Thursday, 21 February 2013

T-Cell Receptors, Part Four: More Odd TCR Transcripts

After the discovery of TARP, things were a quiet for a little while; it looked like TCRs seemed happy to remain in the T-cells. However, there were a couple of blips on the radar, around the same time, that never really developed into fully-fledged stories.

The first of these two papers was in 2002, working off the back of an interesting observation from a previous study; when analysing the expression of TCR expression in T-cells that adhere to stromal bone marrow cells, they found that the control group of stromal cells alone seemed to express TCR as well as the T-cells (NB, in mouse) .

Closer investigation revealed that mesenchymal cells expressed αβ TCR (both primary cells and cell lines) mRNA, as well as CD3, revealed by RT-PCR. However, neither of the RAG proteins are expressed, and what little TCR there is expressed (by T-cell standards) isn't re-arranged, which you'd expect without the necessary recombinases present.

Once again we see that the transcripts are made of (different) J regions correctly spliced onto constant regions, akin to what we saw with TARP. As the whole constant region was present, they were afforded the luxury of easily looking for protein on cells, as constant region antibodies exist; lo and behold MEFs (as a model mesenchyme system) stain positive for TRBC, while MEFs from TCRβ-/- mice don't (although no T-cell staining as a positive control? Seriously?).

Curiously, mesenchyme cell lines that expressed more of the TCR (at RNA level) seemed to have different growth properties to those that didn't, both proliferating more and causing a greater incidence of cancer when injected intradermally into nude mice.

The next case we see of wandering TCRs takes us to the relatively young field of neuroimmunology.

While we all know and appreciate the role MHC proteins and CD3 play in immunology, it turns out they're required for a number of neurological roles, such as correct synaptic formation and hypothalamus development.

This, and similar observations, prompted Harvard researchers to wonder if perhaps there might be some TCR lurking in the CNS, to act as the ligand for these seemingly important neuronal MHC proteins.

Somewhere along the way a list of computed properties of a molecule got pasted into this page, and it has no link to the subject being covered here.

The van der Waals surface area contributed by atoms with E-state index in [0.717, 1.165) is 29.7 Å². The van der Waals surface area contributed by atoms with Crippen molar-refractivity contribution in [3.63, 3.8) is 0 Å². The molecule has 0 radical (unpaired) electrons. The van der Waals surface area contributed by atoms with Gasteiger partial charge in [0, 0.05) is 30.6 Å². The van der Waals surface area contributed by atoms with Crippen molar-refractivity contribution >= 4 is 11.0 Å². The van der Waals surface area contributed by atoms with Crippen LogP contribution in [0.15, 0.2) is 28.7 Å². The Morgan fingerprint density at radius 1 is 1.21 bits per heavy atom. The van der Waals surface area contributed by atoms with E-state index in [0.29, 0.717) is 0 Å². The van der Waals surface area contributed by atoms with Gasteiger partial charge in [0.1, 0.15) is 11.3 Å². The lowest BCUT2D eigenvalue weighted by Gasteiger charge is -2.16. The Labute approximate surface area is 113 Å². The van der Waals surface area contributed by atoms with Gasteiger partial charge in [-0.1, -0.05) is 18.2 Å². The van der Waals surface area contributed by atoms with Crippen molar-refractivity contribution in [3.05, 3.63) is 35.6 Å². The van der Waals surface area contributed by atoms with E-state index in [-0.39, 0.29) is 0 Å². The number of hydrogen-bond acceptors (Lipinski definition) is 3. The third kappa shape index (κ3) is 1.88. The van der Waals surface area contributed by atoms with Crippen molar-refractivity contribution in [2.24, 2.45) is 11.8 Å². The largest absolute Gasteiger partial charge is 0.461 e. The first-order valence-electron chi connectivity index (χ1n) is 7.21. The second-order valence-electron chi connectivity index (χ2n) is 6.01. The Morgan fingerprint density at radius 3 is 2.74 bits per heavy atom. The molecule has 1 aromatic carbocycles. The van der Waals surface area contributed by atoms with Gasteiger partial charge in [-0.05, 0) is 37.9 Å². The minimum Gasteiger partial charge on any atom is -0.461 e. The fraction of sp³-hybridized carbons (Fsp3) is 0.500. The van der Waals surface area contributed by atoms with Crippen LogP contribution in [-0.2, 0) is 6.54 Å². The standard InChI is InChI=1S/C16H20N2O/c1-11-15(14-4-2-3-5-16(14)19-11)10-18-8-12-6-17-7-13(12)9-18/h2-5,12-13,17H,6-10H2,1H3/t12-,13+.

A series of in situ hybridisation experiments shows that there was indeed TCRβ expressed in brain segments, and that it is indeed localised to the neurons. Examination of the message revealed a curious thing about the transcripts (and I think you've guessed it); they're non-recombined, consisting of a (specific) J region spliced to the constant region.

They find no TCRα mRNA, and detect no constant region protein by immunostaining. In addition, TCRβ knock out mice fail to show a similar neurological phenotype to MHC or CD3 knock out mice, which seems to put paid to the idea that this neuronal TCRβ expression provides the ligand for MHC in the CNS.

The authors offer a few suggestions for why the CNS might be expressing this TCR; maybe the RNA serves a purpose, maybe the protein or activity is just very low and undetectable, or maybe the expression is just part of some vestigal transcriptal program, playing no role but doing no real harm. Not the most earth-breaking of papers, but another curious case of TCR message getting around and seeing the sights.

(As a brief aside, this reminds me of an interesting neuroimmunology paper I saw a little while ago, where a genome wide investigation into narcolepsy revealed the major associative polymorphisms mapped to the TCRα locus. This was only an association study, but it does speak to possible non-immune roles for the TCR.)

Both of these stories are a little reminiscent of the B-cell TCR expression we saw in part 3, expression of funny TCR transcripts (spliced but lacking Vs), in cells that we wouldn't expect them in. Interestingly, there's even a link to increased cell proliferation, which echoes the TARP story somewhat.

However, there's very little (at present) to convince me these transcripts are doing much, if anything. Personally, from my own experience sequencing TCR repertoires, I know in T-cells we get a bunch of odd transcripts popping up, the type of which have been known about for a long time. It's always hard to say whether these things biologically important or just interesting looking enough to give postgrads false hope.

Chances are good they just represent the noise in the machine, little ripples of expression as a stone is dropped nearby in the transcriptional pond, unintended byproducts of another pathway. Either way, these papers raise some interesting possibilties, and pretty convincingly show TCR sequence popping up where it's not supposed to, so they've got a welcome entry in this series.

The next (and final) entry into this week of TCR blogging brings us up to the present crop of non-T-cell TCRs, including the papers that actually set off my interest in the topic. Having presented some of the papers to my own journal club I won't be surprised by a mixed response; who wouldn't want to double check the presence of TCRs in no fewer than three other non-lymphoid white blood cell types?

On to part 5, where we finish exploring the landscape of where TCRs emerge

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